Any lawyer, any first-year law student, any part-time night custodian at a law firm, knows that the proper response to an unfavorable trial court decision is never—ever—a personal attack not only on that judge but also on the appellate court that will hear the case next. Trump apparently still believes that he will find the proper form of words that will bring judges to heel.
The odds are he will not.
Again, that’s not to say that he will not win the travel ban case when it reaches the Supreme Court. Bybee lays out the essential argument for the ban: the Immigration and Nationality Act authorizes the president “by proclamation” to “suspend the entry of all aliens or any class of aliens as immigrants or nonimmigrants.” This sweeping provision is what the administration relies on. (The Maryland court found that this grant of power was restrained by a separate provision forbidding discrimination by “nationality” in the granting of immigrant visas.) Beyond that, the judges restraining Trump’s orders interpose a proposition—so far not tested in the Supreme Court—that even this power must give way to the fundamental principles of the Constitution, such as equal protection of the law or the prohibition on “establishment of religion.”
Precedent going back to the 19th Century suggests that these basic constitutional principles don’t apply to immigration decisions, because aliens not yet in the United States don’t have rights under the Constitution. In addition, Bybee cites a 1972 Supreme Court case, Kleindienst v. Mandel; in that case, the Court said that if an individual exclusion order is issued “on the basis of a facially legitimate and bona fide reason, the courts will neither look behind the exercise of that discretion, not test it by balancing its justifications” against another constitutional right. Even if Trump intended to ban Muslims, the argument goes, the court may not use that intent against an order that is otherwise properly drafted.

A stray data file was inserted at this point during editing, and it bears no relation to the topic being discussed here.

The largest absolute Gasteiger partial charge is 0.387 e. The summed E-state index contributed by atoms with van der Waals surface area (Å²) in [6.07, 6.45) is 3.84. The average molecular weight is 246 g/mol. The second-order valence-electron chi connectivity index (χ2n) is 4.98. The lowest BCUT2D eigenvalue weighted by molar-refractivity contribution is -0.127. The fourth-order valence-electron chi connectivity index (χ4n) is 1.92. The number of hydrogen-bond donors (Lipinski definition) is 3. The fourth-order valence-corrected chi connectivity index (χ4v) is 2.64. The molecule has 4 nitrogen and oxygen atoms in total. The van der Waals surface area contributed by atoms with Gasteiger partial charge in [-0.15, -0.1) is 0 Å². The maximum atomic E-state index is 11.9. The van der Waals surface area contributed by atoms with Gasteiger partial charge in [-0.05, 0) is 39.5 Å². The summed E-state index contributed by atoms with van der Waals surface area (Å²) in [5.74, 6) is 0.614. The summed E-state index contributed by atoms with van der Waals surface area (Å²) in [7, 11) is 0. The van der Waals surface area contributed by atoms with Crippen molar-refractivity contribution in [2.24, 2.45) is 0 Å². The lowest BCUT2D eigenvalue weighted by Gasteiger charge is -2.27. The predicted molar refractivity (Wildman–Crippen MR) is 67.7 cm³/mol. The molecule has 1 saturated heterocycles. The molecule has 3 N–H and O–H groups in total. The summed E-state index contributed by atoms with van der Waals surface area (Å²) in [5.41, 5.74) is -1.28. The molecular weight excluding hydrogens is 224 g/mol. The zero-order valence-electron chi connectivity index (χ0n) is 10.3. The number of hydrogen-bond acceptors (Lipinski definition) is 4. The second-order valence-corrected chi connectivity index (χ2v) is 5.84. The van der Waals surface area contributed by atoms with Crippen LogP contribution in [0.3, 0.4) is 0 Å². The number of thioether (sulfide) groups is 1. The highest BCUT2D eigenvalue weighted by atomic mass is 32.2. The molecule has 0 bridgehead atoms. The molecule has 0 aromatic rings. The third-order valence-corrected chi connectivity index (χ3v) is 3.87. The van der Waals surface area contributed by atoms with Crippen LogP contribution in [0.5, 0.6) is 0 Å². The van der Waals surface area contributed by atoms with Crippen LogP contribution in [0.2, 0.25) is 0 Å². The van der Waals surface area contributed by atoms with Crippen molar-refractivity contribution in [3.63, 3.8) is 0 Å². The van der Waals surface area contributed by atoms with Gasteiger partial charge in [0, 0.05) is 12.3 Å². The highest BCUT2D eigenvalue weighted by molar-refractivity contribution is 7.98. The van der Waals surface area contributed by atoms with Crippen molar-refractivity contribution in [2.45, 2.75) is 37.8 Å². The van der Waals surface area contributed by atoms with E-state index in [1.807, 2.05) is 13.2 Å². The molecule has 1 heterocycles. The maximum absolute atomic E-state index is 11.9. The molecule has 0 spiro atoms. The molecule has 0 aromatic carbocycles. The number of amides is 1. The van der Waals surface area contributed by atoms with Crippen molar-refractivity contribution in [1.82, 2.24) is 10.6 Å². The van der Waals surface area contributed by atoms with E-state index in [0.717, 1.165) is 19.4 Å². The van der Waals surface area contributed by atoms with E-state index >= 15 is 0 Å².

Trump’s first order, Bybee wrote, “easily” passes that test. Courts, he argued, owe “substantial deference” to the president, but the court’s panel “wiped out any principle of deference to the executive.”
The emerging issue, then, is whether our understanding of the Constitution’s values and structure have evolved since the days of the Chinese Exclusion Acts, when courts likened non-white immigrants to invading armies. Bybee’s arguments—much as I disagree with them—succinctly state the case for judicial abdication in the immigration context.
Of course, the president’s somewhat unorthodox litigation strategy is to belittle the judges and threaten the courts. In his Nashville speech, he even threatened defiance, telling his supporters he just may decide to reinstate the original executive order, already found unconstitutional.
Within days, he will be before the Ninth Circuit pleading for “deference” to his good judgment. If does not change his tone, and soon, even a Bybee may have trouble swallowing that pill.